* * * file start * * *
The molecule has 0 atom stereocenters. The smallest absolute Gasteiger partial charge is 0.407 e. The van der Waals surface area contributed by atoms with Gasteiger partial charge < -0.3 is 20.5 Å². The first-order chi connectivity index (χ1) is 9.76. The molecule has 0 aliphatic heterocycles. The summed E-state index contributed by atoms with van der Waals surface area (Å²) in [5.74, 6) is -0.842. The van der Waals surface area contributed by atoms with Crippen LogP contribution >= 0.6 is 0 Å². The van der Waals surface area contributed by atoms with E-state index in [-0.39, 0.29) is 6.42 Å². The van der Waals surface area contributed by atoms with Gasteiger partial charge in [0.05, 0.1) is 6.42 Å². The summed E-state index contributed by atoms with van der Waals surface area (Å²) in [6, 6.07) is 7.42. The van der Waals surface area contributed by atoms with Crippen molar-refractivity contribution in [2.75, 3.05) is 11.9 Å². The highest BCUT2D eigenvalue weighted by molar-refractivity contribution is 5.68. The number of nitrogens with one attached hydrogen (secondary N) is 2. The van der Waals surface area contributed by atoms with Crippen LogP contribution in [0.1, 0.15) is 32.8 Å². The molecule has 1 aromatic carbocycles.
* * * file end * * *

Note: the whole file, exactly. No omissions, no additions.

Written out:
The molecule has 0 atom stereocenters. The smallest absolute Gasteiger partial charge is 0.407 e. The van der Waals surface area contributed by atoms with Gasteiger partial charge < -0.3 is 20.5 Å². The first-order chi connectivity index (χ1) is 9.76. The molecule has 0 aliphatic heterocycles. The summed E-state index contributed by atoms with van der Waals surface area (Å²) in [5.74, 6) is -0.842. The van der Waals surface area contributed by atoms with Crippen LogP contribution >= 0.6 is 0 Å². The van der Waals surface area contributed by atoms with E-state index in [-0.39, 0.29) is 6.42 Å². The van der Waals surface area contributed by atoms with Gasteiger partial charge in [0.05, 0.1) is 6.42 Å². The summed E-state index contributed by atoms with van der Waals surface area (Å²) in [6, 6.07) is 7.42. The van der Waals surface area contributed by atoms with Crippen molar-refractivity contribution in [2.75, 3.05) is 11.9 Å². The highest BCUT2D eigenvalue weighted by molar-refractivity contribution is 5.68. The number of nitrogens with one attached hydrogen (secondary N) is 2. The van der Waals surface area contributed by atoms with Crippen LogP contribution in [0.1, 0.15) is 32.8 Å². The molecule has 1 aromatic carbocycles.